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ch11: normality, mentl health&mentl illness abnormality: pattern of thoughts, feelings and behavrs that r deviant, distressing&dysfuncal.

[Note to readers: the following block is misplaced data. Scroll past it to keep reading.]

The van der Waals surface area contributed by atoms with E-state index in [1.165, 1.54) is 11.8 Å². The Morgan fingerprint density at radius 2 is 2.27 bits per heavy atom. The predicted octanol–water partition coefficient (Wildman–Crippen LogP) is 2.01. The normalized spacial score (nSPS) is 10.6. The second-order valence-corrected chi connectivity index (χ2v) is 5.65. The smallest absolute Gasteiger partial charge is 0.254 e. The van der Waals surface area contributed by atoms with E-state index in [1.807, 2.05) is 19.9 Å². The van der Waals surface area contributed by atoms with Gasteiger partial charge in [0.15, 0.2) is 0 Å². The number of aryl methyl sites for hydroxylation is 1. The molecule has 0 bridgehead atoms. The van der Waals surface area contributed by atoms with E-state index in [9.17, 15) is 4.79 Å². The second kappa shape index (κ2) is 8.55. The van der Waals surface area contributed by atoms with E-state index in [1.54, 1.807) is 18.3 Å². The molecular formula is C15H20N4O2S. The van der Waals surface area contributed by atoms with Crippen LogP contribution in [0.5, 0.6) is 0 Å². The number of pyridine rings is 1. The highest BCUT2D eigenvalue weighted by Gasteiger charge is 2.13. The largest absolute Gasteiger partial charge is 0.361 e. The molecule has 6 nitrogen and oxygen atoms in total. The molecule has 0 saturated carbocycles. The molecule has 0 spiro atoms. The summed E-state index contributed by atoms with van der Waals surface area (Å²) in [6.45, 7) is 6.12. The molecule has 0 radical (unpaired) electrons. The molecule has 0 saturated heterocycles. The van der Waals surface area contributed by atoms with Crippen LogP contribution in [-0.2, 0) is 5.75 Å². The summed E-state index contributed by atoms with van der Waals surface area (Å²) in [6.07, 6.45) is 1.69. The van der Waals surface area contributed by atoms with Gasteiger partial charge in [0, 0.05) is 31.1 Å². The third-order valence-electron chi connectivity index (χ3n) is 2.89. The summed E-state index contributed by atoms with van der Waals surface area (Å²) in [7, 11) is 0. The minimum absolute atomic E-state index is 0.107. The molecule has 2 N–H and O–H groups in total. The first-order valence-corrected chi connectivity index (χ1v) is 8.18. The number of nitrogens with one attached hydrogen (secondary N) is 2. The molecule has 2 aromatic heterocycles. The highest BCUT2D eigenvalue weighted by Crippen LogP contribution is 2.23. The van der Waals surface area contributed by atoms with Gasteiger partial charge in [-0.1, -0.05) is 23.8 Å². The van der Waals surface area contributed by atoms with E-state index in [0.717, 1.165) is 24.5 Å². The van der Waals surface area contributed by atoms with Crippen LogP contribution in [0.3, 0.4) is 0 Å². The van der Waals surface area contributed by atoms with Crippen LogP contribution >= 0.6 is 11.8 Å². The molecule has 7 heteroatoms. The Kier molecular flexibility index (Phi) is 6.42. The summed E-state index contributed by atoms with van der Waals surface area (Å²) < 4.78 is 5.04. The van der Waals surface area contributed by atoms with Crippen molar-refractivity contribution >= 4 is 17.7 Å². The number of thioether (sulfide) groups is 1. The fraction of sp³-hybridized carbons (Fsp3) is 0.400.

deviant: diff. from society, distressing: unpleasant2urself&2others, dysfuncal: interfere with prsns ability 2 cope in society. 2bdiagnosed w/ an abnormality, the individual must have symp2ms for over an extended period of time. approaches of defining normality and abnormality (six) 1.socio-cultural: normality in terms of what a particular society or culture views as acceptable, normal for 1 culture doesnt mean its normal 2 another, wearing a kilt, eatin raw fish, walking rnd naked 2.his2rical: behavr acceptable in the time period., behavrs evolve and change over time, smacking ur children, homosexuality 3.situational: behavr that is acceptable in a certain situation, wearin pjs 2 bed but not 2 schl 4. medical: abnormal behavr that can be diagnosed and treated, normality in terms of physical health and its underlying physiological causes. normal = healthy, abnormality = sick/ill 5. functional: individual can func. effectively in society, addictions, anxiety disorders, stress, mood disorders, finishing yr12 6. statistical approach: normal distribution behavr in a large group, uses mean, median and mode, height, weight, iq health and illnesses health is a state of complete physical, mental and social wellbeing&not merely the absence of illness of disease/illness according 2 who (world health organisation) physical wellbeing: weight, exercise, well-balanced diet mental wellbeing: the mind, how u express ur feelings, lifelong learning and rationale thinkin social wellbeing: relationships w/ frnds, peers and family, how u interact w/ ppl mental, physical and social wellbeings r all important. each1 can cause some1 2 get an illness. illness refers 2 a prsns subjective experience of feelin unwell. it can be sudden or chronic, its not physiological but psychological. disease is a identifiable physiological changes associated with an abnormal bodily condition. genetic abnormality that can be detected from a scan. diseases may accompany an illness diff between physical health and illness physical health: bodys ability 2 func efficiently and effectively. normal heart rate, body temp, eyesight. physical illness: subjective experience 2 physical health probs. probs that interferes with normal body funcs. diseases causes illnesses mentl health vs mentl illness mental/psycho health: is the capacity of an individual 2 interact w/ othrs and the enviro. in ways that promote subjective wellbeing, optimal development throughout the lifespan and effective use of the prsns cognitive, emotional and social abilities. the indivs thought processes. how 2 cope w/ stress, externally and internally. capacity 2 cope w/ others. social wellbeing mentl health prob: difficulties experienced is mild, feeling emotional (upset, distressed), short-lived, able 2 be treated, will get back on track mental/psycho illness: describes a psycho dysfunc hat usually involves impairment in the ability 2 cope with everyday life, distress&thoughts, feelings&/or behavr that r atypical of the prsn and may also be inappropriate within their culture. psycho dysfunc that has caused u an inability 2 cope w/ everyday life and inappropriate w/in their culture (cognitions, emotions, thought processes). emotional distress (crying a lot). long period of time (6 mths duration). no physical illness during that time. thoughts, feelings and behavr is difficult. maintaining good mental health:. abc (act, belong, commit), act: exercising, enjoying hobbies, treat urself well, belong: connect 2 the community, commit: look for challenges, get a goal, get involved the biopsychosocial framework. an approach 2 describing and explainin how bio, psycho and social fac2rs combine and interact 2 influence a prsons physical and mental health. bio factors: physio influences often not under our control, genes, neurochemistry, immune response psycho factors: how u cope w/ stress, prsnality, thought processes social factors: employment history, income level, upbringing, vulture, weight discussion, holistic view of health, social support, health education, family support systems of classification of mental conditions and disorders categorical approach: a yes/no approach, it focuses on decidin whether or not they have a mental disorder, diagnostic and statistical manual of mental disorders (dsm), international classification of diseases (icd), it organizes is diff. categories and subcategories ads: they know whats wrong with the patient, enables communication, able 2 find a treatment, it is an all or nothing approach disads: stigma ppl will treat the indivs diffly, this approach doesnt take linking into accnt, uses discrete data, who: world health organisation dimensional approach: provides a numerical value, there is no clear dividin line, no labeling, provides a lot of info, it takes more info in know them better, looks at levels how much, creates profiles, 1-10 ranking, grading the severity the dsm and icd dsm: dsm is used more than the icd, created for america and australia, published in 1952, now edition 4, 365 disorders grouped into 16 categories, doesnt talk about causes, uses diagnostic criteria inclusion, exclusion, polythetic, by apa: american psychiatric association ads:, user-friendly, enhances communication among mental health professionals by providing a common language lims:, low inter-rater reliability, they often reached diff concs axis i: clinical disorders. symptoms that cause distress or significantly impair social or occupational functioning (such as anxiety disorders, depression, etc. axis ii: prsnality disorders&mental retardation. chronic&enduring prob that generally persist throughout life&impair interprsonal or occupational functioning. axis iii: general medical conditions. physical disorders that may be relevant 2 understanding or treating a psycho disorder. axis iv: psychosocial and environmental prob. prob (such as interprsonal stressors and -ve life events) that may affect the diagnosis, treatment&prognosis of psycho disorders.. axis v: global assessment of functioning. the individuals overall level of functioning in social, occupational and leisure activities. axis v uses the dimensional approach (1 being severe, and 100 being no symptoms) icd: 21 chapters. used in europe. distinguished between behavral and mental disorders. allows for diagnosis, communication.(overlap, diff disagnose, -ve effect on labelin)categorical approach ads: take into account a wider range of a prsons symptoms and characteristics. provides a richer and more detailed description of an individuals mental condition in a form of a profile. helps reduce the stigma lims: disagreement that this approach would suitably represent the wide range of mental disorders ch12: stress and health stress is a state of physio and psycho arousal produced by internal /external stressors that r perceived by the indiv as challenging or exceeding their ability or resources 2 cope. a stressor is any prsn, situation or event that produces stress. a stress response, or reaction, involves the physio (bodily) and psycho (mental) changes that ppl experience when they r confronted by a stressor. variety of stressors:1.physical(extreme temp, light, noise) 2.psycho (arguments w/ othrs, failn exams/tests)3. internal(physical pain)4. external(2 much homework) physio responses 2 stress mild stress: can be stimulating, motivating or challenging. acute stress: an event that suddenly produces high arousal. chronic stress: high arousal that persists over a long period of time. there r2models: 1. fight-flight response: (mild and acute). an involuntary reaction resulting in a state of physio readiness 2 deal with a sudden and immediate threat by either confronting it (fight) or runnin awy 2 safety (flight). the nervous system is involved depends on genetics whether the indiv will fight or flee physio changes: heart rate increases, breathing rate increases, dilation of pupils (bigger), respiration increases. physio effects: dizziness, aches, pains, rashes, fatigue, ulcers, weight loss 2. general adaptation syndrome (gas): (chronic) seyle. includes the fight-flight response in a period where stressors r no longer lasting. stress is non-specific (internal/external). individuals develop non-specific and specific responses 2 stressors (chronic stress) lims: related rats 2 humans. 3stages of physio stress: stage 1: alarm reaction: immediate reaction 2 the stressor. 1st identify the stressor. first shock below normal. the body reacts as if it is injured. countershock fight. sympathetic nervous system is activated (returns body back 2 normal) stage 2: resistance: . the bodys resistance 2 the particular stressor rises above normal, as it tries 2 adapt 2 and cope with the stressor.. the body shuts down all organs that arent needed down (eg. digestive system). the body will fight the stressor. ability 2 fight other stressors will drop. if successful, homeostasis will return stage 3: exhaustion: shock and countershock will reappear. vulnerable 2 psycho or physio illnesses. flu/cold exhaustion stage. death is evident here. evrythn not used is shut down. the effects of the stressor can no longer be dealt w/. ads: stress can cause infection cancer, health. it is widely supported 2day. identified some of the physio mechanisms associated with the stress response lims:. assumes 1 size fits all. doesnt take in2 consideration indiv diff. overlooks roles of bodily funcs. might be inaccurate. cant be generalized 2 humans eustress:. a +ve psycho response 2 a stressor, as indicated by the presence of +ve psycho states such as feeling enthusiastic, excited, active and alert. distress: a -ve psycho response 2 a stressor, as indicated by the presence of ve psycho states such as anger, anxiety, nervousness, irritability or tension. some stress can be good because it drives us 2 excel. psycho responses 2 stress 3 categories: behavral: apparent in how a prsn looks, talks, acts and so on. strained facial expressions, a shaky voice, hand tremors or muscle spasms and jumpiness r common behavral responses 2 stress. some ppl behave more aggressively when stressed, while others respond by withdrawing. attempts 2 avoid or flee from a stressor may also result in a range of different behavral responses, depending on the specific cause of the stress. emotional: influences the way a prsn feels. feeling anxious, tense, depressed, angry, irritable and short-tempered. cognitive: cognitive changes associated with a stress response influence a prsns mental abilities, such as their perceptions of their circumstances and environment, their ability 2 learn and how they think. often perceptions r distorted or exaggerated in some way. ppl often report that they have difficulties concentrating, maintaining focus, making decisions and thinking clearly,&r more forgetful. lazarus and folkmans transactional model of stress and coping. proposes that stress involves an encounter (transaction) between an individual and their external environ.,&that a stress response depends upon the individuals interpretation (appraisal) of the stressor&their ability 2 cope with it. primary appraisal: we evaluate of judge the significance of the situation. am i in trouble?. if we decide that it is stressful engage in additional appraisal secondary appraisal: evaluate the coping resources and resources. internal (for example, strength and determination). external (for example, money and support from family or friends). in a reappraisal, we determine the extent 2 which additional resources r needed 2 cope with the situation. this involves a dual process: (1) reappraising the situation while taking account of the coping resources that r available, and (2) reappraising the coping resources while taking account of the reappraised threat. coping is the process of constantly changing cognitive and behavral efforts 2 manage specific internal&/or external stressors that r appraised as taxing or exceeding the resources of the prsn. ads: focus on involuntary physio responses 2 stressors and mostly overlook cognitive processes and individual diffs in the stress response, the role involves prsnal appraisals of a situation or an event that may be a stressor, thereby emphasising each individuals role in interpreting what that situation means 2 them from their perspective rather than some1 elses. enhanced understanding of the importance of stress-management strategies&programs. lim: difficult 2 test through experimental research. primary&secondary appraisals can interact with 1 another&r often undertaken simultaneously. individuals may not always be conscious of, or able 2 label cognitively, all the fac2rs that r causing them 2 experience a stress response. social, cultural and environmental factors that influence the stress response social: relationships, discriminated against, isolated, bullying, lack of support. any change in ur lifetime will require adjustment. convenience sampling cant generalize. score of 200 psycho and physical stress ads:value in providing estimates in amount of stress lims:individual diffs, not all events r universally stressful cultural: immigrants, refugees, asylum seekers acculturation: adapting the values and language of a new culture going out, how they dress environmental: crowding, loud noises, constant noises, 2 hot/cold, babies crying. crowding refers 2 the subjective experience of feeling cramped; of having less space than preferred. stranger 1.5m, friends 50cm, partner/family touching. calhouns research: large enclosure. every 55 days populations would double aggressive, mother ate babies, stopped breeding no clear link 2 artificial settings, depends on the situation/individuals, mentally prepared for crowding allostasis and homeostasis allostasis refers 2 the bodys ability 2 maintain a stable physio environment by adjusting and changing 2 meet internal and external demands. allostasis helps the body achieve stability by changing. may cause wear and tear in the brain. allows ur body 2 vary its physio limits 2 meet everyday activities. takes into account effects through change. it is controlled by the brain. allostatic load is the wear and tear on the brain and body due 2 cumulative exposure 2 increased secretion and presence of stress hormones over a long period of time. chronic stress creates disorders (the reason). understands that u r an individual . takes into account ur lifestyle (eg. eating habits). perception of stress is determined by ur past experiences, ur genetic inheritance, ur current circumstances. homeostasis controls the body. if it is not maintained, u will die! nervous system and endocrine system maintains homeostasis lims: doesnt take into account ur thinking, cognition. doesnt take into account that ur body fluctuates higher than normal when stressed diffs between allostasis and homeostasis: allostasis helps the body achieve stability by changing. homeostasis helps the body achieve stability by staying the same strategies for coping with stress: biofeedback is info received by an individual about the state of 1 or more of their physio responses (funcs or processes) meditation and relaxation: meditation is used 2 bring about a relaxed state. an intentional attempt. relaxation can be used 2 bring about a state of reduced psycho or physio tension (walking, reading, watching tv). based on psycho methods. u will live longer. reduce cardiovascular diseases. physical exercise: planned 2 improve/maintain ur conditions aerobics (running, swimming, netball) anaerobic (weight training) ads: increase self-esteem, increase friendship groups, improve mental health. exercise gets rid of stress hormones. beta-endorphins relieve pain and increase well-being social support: help or assistance from other ppl when needed. the ppl who provide social support can vary and include any1 with whom we may have a relatively stable or ongoing inteprsnal relationship, although this does not necessarily mean a close interprsnal relationship or an intimate relationship. according 2 american psychologists jerry suls and kenneth wallston (2003), social support can take four main forms:1.appraisal support: peers 2. tangible assistance: material support 3. info support: speaking 4.emotional support: stress ch13: anxiety disorder: phobia anxiety is a state of physio arousal associated with feelings of apprehension, worry or uneasiness that something is wrong or that something unpleasant is about 2 happen. the term anxiety disorder is used 2 describe a grp of disorders that r characterised by chronic feelings of anxiety, distress, nervousness and apprehension er fear about the future, with a -ve effect. every1 will experience anxiety at some stage in his or her lives. severe anxiety will lead 2 dizziness, nausea etc.. it not managed, it can disrupt the individuals life. they dont lose touch with reality. their behavr is socially acceptable, it is hard 2 diagnose phobias an excessive or unreasonable fear directed towards a particular object, situation or event that causes significant distress or interferes with everyday functioning. intense or irrational fear once they think about it, the fear will come. most ppl r aware of their fears dsm: agoraphobia (fear of crowds), social phobia (social environments), specific phobia according 2 the dsm, any specific phobia falls into 1 of five categories:1. animal 2.situational 3.blood 4.natural environments 5.other (dying). agoraphobia and social phobias r complex. anticipatory anxiety is the gradual rise in anxiety level as a prsn thinks about, or anticipates, being exposed 2 a phobic stimulus in the future. it must be present for at least six mnths bio contributing factors 2 anxiety genetics involvd in inheriting an anxiety disorder. distress response. neurotransmitter called gaba (gamma-amino-butyric acid). fight-flight response. breathing rate increases, sweating, dizziness. it becomes an issue when the stress response is triggered in the absence of any real threat role of the stress response: exposure of anticipation of the situation or object role of gaba: lack of gaba makes me anxious gaba inhibits. gaba stops thought from flowing in. it blocks the transmission of the messages. without gaba, messages spread thrghout ur brain and will lead 2 a seizure. gaba is involved in anxiety not performing the role of stopping or slowing the increased firing of neurons. lacking gaba will lead 2 over stimulation. benzodiazepines is as drug 2 calm down (agonist) glutamate 2nd most common nrotransmitr in the brain. plays a role in learning and mmry. together, gaba and glutamate regulates ur thoughts study on apes: apes were presented with benzodiazepines antagonists. they became more anxious because antagonists inhibits the activity of neurotransmitters how 2 reduce gaba levels: genetics. socialcultural factors: stress. environmental toxins. too much caffeine. not eating properly reduce in gaba, increase in glutamate. how 2 increase gaba levels: teas (green), beans, dairy good, seafood, whole grains, gaba supplements increase in gaba, decrease in glutamate psycho contributing factors 2 anxiety a number of different models, or theories, have been proposed 2 describe and explain how a specific phobia can develop due 2 psycho factors. 1.psychodynamic model: stems back 2 childhood. unconscious parts of ur brain (ice bergs). skeletons in the closet. proposes that the unconscious mmry is the source of anxiety through different psychosexual stages: oral (0-2), anal (2-3), phallic (4-5 years) never being truly resolved , latency (6 puberty), genital (puberty early adulthood) 2.behavral model: role of learning 3.cognitive role: role of thinking. unpleasant psycho feelings as a result of fear. oedipal complex. phallic stage passionate love. 2 resolve, use repression. little hans behavral model phobias r learned through experience and may b acquired, maintained or modified by environmental consequences such as rewards and punishment. cc/respondent learning. maintained though oc eg. little albertncognitive model focuses on how the individual processes info about the phobic stimulus and related events. several different types of cognitive bias have been identified as being associated with the development and/or persistence of specific phobias: 1.attentional bias selective attention seek out for it (phobic stimulus) 2.mmry bias reconstructive 2 be worst. remembers only the -ve events 3.interpretive bias interpret things differently. presence of threat 4.catastrophic thinking end of the world. underestimates their ability 2 cope, i dont have the resources. socio-cultural contributing factors 2 anxiety: rachman 1.specific environmental factors (direct/indirect) -ve event. learnt through cc and maintained through oc. -ve reinforcement strengthens the phobia. triggers extreme fear responses. the more severe, the more likely the phobia will dvlp. similar 2 1-trial learning (taste aversion). not a complete explanation because some dont develop a phobia. direct: u experience it. indirect: u observe it. the effects depends on ur prior experiences 2. parental modeling (social and psycho) if parents r scared, the child would be scared also neville king 30 children, mean age 5. scared of dogs. more than half didnt like dogs. observational learning = indirect experience. +ve adult = +ve child 3. transmission of threat info secondary source of potential threat. develop a phobia after being constantly warned. fears develop largely due 2 -ve info. king and ollendick questionnaire -ve exposed 2 beast dog. -ve high level of fear. +ve no fear, ambiguous (unclear) psycho management of specific phobias some phobias can cause a major disruption 2 their everyday lives. can cause issues socially, at work and at home cognitive behavral therapy (cbt): a comb. of cognitive and behavral therapies 2 help ppl overcome mental health prob and disorders. cognitive: talks about thoughts and feelings. behavral: not talking. key assumption: change thoughts behavrs and feelings change also. doesnt thinking some1 is wrong, only stuck. helps them 2 overcome their obstacles focuses on the present. never going 2 address the cause. focus: changing and challenging though processes cognition: understands and identify their fears. look at evidence and supports 2 try and tackle thoughts. rational thinking wont be anxious behavral: aims 2 change behavr realises that the stimulus is not harmful 1.make a prediction 2.review evidence for/against 3.experiment (very important that client knows what ure doing) 4.rslts 5.conc.(client realizes that their fears r irrational) systematic desensitisation: (behavral) never looks at causes. gradually. anxiety relaxation 1.teach how 2 relax (breathing, muscles) 2.hierarchy 3.pair with relaxation technique. items r ranked from 30 100, max 15 items flooding: (not a relaxation technique) heart rate will go very high. they will experience a panic attack.